She looked left and right. Other people were milling about in the darkness, just as confused as she was.
She looked up. No glimmering moon, no twitching dots of light punctuating the inky blackness. Nothing. Not a light to be seen.
She opened the gate and crossed the road. She took out her mobile phone and using the torch function, walked down her street.
She had made it as far as the crossroads when she stopped. She couldn’t see them, but the darkness was filled with the confused ponderings of other folk.
“Bloody council. I don’t pay my taxes for this bollocks,” a man she couldn’t see raged.
She made it to the small parade of shops at the next corner. She held her hands out in front of her and groped the darkness. She knew there was a bench here somewhere.
“Ow. Jesus,” she screamed.
She’d found it. She sat down and began to furiously rub her shin. She stopped, only because she could hear laughter beside her. She looked to her left and could just make out a figure.
“Hello dear,” a kindly, gentle voice said.
“Err…hello,” Georgina replied.
She felt a hand text on her leg. She froze.
“It’s ok. There’s nothing to fear, the lady said. “I suppose you are wondering what’s going on, aren’t you?”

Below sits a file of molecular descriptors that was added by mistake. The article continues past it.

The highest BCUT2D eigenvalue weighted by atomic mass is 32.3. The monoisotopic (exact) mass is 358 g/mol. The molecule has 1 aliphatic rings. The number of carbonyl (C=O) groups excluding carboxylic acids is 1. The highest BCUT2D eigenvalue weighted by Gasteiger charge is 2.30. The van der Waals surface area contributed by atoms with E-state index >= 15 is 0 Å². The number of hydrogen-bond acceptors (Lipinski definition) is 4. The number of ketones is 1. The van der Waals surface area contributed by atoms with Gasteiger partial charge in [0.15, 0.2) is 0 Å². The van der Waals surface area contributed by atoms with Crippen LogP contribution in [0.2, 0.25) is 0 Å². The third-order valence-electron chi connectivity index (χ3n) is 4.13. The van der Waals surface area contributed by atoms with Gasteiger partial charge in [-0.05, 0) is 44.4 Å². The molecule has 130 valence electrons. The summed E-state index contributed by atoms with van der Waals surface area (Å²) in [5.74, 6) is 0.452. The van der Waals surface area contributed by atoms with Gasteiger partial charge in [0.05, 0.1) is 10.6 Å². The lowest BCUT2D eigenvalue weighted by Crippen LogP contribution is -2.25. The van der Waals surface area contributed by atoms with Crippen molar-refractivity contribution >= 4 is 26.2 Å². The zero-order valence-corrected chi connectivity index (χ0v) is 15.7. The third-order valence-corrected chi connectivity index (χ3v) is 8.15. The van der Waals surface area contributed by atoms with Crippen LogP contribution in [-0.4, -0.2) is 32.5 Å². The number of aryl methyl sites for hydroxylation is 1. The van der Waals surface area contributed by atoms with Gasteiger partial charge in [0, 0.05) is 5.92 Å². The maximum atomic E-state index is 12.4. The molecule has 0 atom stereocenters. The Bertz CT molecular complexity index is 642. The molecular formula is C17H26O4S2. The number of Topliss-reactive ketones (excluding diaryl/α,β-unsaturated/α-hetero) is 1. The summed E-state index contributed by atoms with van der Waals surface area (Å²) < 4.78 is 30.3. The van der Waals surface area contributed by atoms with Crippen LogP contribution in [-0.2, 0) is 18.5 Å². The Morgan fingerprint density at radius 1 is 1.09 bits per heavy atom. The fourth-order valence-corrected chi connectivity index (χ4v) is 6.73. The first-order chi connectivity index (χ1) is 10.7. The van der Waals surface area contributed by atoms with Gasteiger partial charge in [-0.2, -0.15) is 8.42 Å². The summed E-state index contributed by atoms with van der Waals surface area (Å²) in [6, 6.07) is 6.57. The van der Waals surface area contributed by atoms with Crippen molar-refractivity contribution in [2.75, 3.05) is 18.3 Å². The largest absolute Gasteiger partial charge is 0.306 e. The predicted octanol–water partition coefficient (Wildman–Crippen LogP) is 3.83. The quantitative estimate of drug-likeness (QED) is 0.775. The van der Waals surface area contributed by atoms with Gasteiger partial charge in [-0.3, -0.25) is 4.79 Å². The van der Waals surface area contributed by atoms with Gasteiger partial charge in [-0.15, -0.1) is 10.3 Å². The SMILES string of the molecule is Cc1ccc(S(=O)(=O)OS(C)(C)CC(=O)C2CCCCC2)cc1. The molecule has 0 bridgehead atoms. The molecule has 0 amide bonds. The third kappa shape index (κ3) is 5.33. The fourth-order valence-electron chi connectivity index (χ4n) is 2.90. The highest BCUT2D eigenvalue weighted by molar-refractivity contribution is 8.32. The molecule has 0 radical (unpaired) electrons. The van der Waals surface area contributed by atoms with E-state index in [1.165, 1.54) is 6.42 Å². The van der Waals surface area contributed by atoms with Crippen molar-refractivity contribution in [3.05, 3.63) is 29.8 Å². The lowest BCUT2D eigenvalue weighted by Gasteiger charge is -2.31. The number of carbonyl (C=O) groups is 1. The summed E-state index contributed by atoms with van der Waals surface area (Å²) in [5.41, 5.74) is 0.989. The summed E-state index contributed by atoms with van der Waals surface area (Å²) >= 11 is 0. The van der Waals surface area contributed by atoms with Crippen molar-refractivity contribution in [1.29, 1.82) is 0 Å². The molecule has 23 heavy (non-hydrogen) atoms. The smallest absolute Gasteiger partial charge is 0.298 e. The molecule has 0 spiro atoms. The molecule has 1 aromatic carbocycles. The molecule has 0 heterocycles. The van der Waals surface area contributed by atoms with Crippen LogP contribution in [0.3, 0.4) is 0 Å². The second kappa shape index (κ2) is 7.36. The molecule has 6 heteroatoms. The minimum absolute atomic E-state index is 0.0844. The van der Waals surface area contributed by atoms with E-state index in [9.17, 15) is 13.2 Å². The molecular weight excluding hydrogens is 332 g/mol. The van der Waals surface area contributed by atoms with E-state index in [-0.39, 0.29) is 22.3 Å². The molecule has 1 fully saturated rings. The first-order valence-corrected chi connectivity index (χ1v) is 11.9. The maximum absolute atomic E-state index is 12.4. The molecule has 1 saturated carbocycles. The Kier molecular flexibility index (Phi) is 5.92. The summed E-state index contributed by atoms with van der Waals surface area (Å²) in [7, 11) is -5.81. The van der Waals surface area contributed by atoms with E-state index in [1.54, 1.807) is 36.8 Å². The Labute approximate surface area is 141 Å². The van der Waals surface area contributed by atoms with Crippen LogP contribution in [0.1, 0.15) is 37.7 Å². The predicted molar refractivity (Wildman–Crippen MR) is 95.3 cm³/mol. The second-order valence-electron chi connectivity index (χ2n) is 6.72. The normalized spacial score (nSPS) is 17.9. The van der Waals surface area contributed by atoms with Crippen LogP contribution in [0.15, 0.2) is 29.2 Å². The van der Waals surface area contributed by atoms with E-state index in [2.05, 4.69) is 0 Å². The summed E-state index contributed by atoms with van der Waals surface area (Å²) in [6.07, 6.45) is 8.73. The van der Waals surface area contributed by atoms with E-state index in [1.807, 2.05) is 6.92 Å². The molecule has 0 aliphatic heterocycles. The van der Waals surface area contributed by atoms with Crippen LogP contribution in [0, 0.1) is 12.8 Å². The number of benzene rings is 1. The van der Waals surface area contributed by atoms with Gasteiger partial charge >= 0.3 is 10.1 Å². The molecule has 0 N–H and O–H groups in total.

“I thought as much,” the lady said. “There was once a time, when people would look to the skies and feel wonder.”
“They would marvel at the beauty of both the sun and the moon, and all they would bring.” The woman sighed. “You once worshipped these things. They were once held with such regard. They were miracles.”
Georgina felt a soft hand coupled in hers.
“Make it so again, my darling. Help bring back the wonder. Bring back the light. Until such time, there will be darkness. Sorry.”
Georgina reached for her phone. She switched on the torch and shone it to her left. There was nobody there.
Georgina made her way home. This was the strangest start to any day.
She wandered into her bedroom. Lying flat on her bed, she closed her eyes; She tried to convince herself it was all a dream.
The alarm buzzed again. It was 7:30 am.
The darkness has persisted since.
Now it’s over to you to take up this week’s challenge!